US funded weapons finally reaching Syria rebels
It took several months but small arms that President Obama promised to send to Syrian rebels have finally begun to arrive.
The Washington Post reports that in the last two weeks, non-US made weapons have been funneled by the CIA to rebel forces while the State Department has increased non-lethal aid that includes vehicles, sophisticated communications equipment and advanced combat medical kits.
Although the Obama administration signaled months ago that it would increase aid to Syrian rebels, the efforts have lagged because of the logistical challenges involved in delivering equipment in a war zone and officials' fears that any assistance could wind up in the hands of jihadists. Secretary of State John F. Kerry had promised in April that the nonlethal aid would start flowing "in a matter of weeks."
The delays prompted several senior U.S. lawmakers to chide the Obama administration for not moving more quickly to aid the Syrian opposition after promising lethal assistance in June. The criticism has grown louder amid the debate over whether Washington should use military force against the Syrian regime, with some lawmakers withholding support until the administration committed to providing the rebels with more assistance.
Sen. Bob Corker (R-Tenn.), who has pressed the Obama administration to do more to help the rebels, said he felt embarrassed when he met with Syrians along the Turkish border three weeks ago.
"It was humiliating," he said in an interview Wednesday night. "The president had announced that we would be providing lethal aid, and not a drop of it had begun. They were very short on ammunition, and the weapons had not begun to flow."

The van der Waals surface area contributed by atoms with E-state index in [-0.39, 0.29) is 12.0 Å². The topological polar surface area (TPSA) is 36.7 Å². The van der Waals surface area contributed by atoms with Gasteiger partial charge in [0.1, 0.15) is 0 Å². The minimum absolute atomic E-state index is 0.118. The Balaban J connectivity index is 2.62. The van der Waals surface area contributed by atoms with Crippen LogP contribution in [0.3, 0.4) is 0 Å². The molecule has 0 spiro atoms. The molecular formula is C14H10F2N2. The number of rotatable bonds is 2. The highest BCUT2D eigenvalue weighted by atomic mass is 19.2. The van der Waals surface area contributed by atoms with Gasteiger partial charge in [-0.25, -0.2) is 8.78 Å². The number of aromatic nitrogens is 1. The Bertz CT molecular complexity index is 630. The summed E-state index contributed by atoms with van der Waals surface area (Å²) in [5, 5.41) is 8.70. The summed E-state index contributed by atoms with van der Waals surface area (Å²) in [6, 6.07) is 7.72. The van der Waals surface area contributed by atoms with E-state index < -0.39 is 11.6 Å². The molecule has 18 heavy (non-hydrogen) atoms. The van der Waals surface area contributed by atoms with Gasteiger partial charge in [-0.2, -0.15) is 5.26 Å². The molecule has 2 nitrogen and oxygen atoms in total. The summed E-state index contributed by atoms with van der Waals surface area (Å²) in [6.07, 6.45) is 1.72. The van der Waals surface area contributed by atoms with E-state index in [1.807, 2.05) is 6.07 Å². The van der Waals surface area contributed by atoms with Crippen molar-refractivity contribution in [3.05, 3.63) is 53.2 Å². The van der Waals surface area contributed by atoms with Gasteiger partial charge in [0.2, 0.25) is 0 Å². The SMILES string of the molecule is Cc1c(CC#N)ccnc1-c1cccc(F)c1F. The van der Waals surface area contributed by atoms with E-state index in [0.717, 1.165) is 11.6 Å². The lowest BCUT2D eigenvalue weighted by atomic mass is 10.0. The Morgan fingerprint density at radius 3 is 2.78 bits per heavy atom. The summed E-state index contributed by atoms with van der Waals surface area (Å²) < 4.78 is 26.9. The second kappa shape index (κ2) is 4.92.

The latest effort to provide aid is aimed at supporting rebel fighters who are under the command of Gen. Salim Idriss, according to officials, some of whom spoke on the condition of anonymity because part of the initiative is covert. Idriss is the commander of the Supreme Military Council, a faction of the disjointed armed opposition.
U.S. officials, speaking about the provision of nonlethal aid, said they are determined to increase the cohesion and structure of the rebel fighting units.
Idress, a former commander in the Syria army who defected in 2011, swears the weapons won't fall into the hands of the jihadists. Given the lack of organization in the Free Syrian Army, it seems doubtful that Idress can make good on that promise. That's why we won't give the FSA any anti-aircraft missiles. One of them is likely to be used by Islamists to shoot down a commercial jet.
These weapons are not "game changers" by any stretch of the imagination. Until the rebels can combat Assad's armor and air power, they will be virtually helpless in stand up fights with government forces. And until they can do that, their rebellion will achieve, at best, stalemate.